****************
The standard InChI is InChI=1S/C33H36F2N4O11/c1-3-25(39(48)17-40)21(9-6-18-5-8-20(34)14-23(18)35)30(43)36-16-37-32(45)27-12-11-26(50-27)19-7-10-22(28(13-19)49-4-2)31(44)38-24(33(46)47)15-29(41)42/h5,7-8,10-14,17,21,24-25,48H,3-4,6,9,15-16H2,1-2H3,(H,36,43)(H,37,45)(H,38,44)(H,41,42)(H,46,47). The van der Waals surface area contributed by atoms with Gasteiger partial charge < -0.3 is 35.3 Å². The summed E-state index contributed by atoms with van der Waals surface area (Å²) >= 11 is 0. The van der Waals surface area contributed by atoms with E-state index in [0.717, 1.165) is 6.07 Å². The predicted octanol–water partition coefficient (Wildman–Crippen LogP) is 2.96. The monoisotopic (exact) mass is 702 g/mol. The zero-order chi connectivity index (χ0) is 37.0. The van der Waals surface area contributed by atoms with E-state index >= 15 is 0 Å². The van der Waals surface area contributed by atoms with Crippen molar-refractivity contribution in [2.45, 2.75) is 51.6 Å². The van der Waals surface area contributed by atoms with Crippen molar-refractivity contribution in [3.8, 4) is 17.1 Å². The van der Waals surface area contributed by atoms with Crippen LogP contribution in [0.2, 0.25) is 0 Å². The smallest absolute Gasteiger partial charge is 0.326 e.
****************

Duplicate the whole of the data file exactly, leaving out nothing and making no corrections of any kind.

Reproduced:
The standard InChI is InChI=1S/C33H36F2N4O11/c1-3-25(39(48)17-40)21(9-6-18-5-8-20(34)14-23(18)35)30(43)36-16-37-32(45)27-12-11-26(50-27)19-7-10-22(28(13-19)49-4-2)31(44)38-24(33(46)47)15-29(41)42/h5,7-8,10-14,17,21,24-25,48H,3-4,6,9,15-16H2,1-2H3,(H,36,43)(H,37,45)(H,38,44)(H,41,42)(H,46,47). The van der Waals surface area contributed by atoms with Gasteiger partial charge < -0.3 is 35.3 Å². The summed E-state index contributed by atoms with van der Waals surface area (Å²) >= 11 is 0. The van der Waals surface area contributed by atoms with E-state index in [0.717, 1.165) is 6.07 Å². The predicted octanol–water partition coefficient (Wildman–Crippen LogP) is 2.96. The monoisotopic (exact) mass is 702 g/mol. The zero-order chi connectivity index (χ0) is 37.0. The van der Waals surface area contributed by atoms with E-state index >= 15 is 0 Å². The van der Waals surface area contributed by atoms with Crippen molar-refractivity contribution in [2.45, 2.75) is 51.6 Å². The van der Waals surface area contributed by atoms with Crippen molar-refractivity contribution in [3.8, 4) is 17.1 Å². The van der Waals surface area contributed by atoms with Crippen LogP contribution in [0.2, 0.25) is 0 Å². The smallest absolute Gasteiger partial charge is 0.326 e.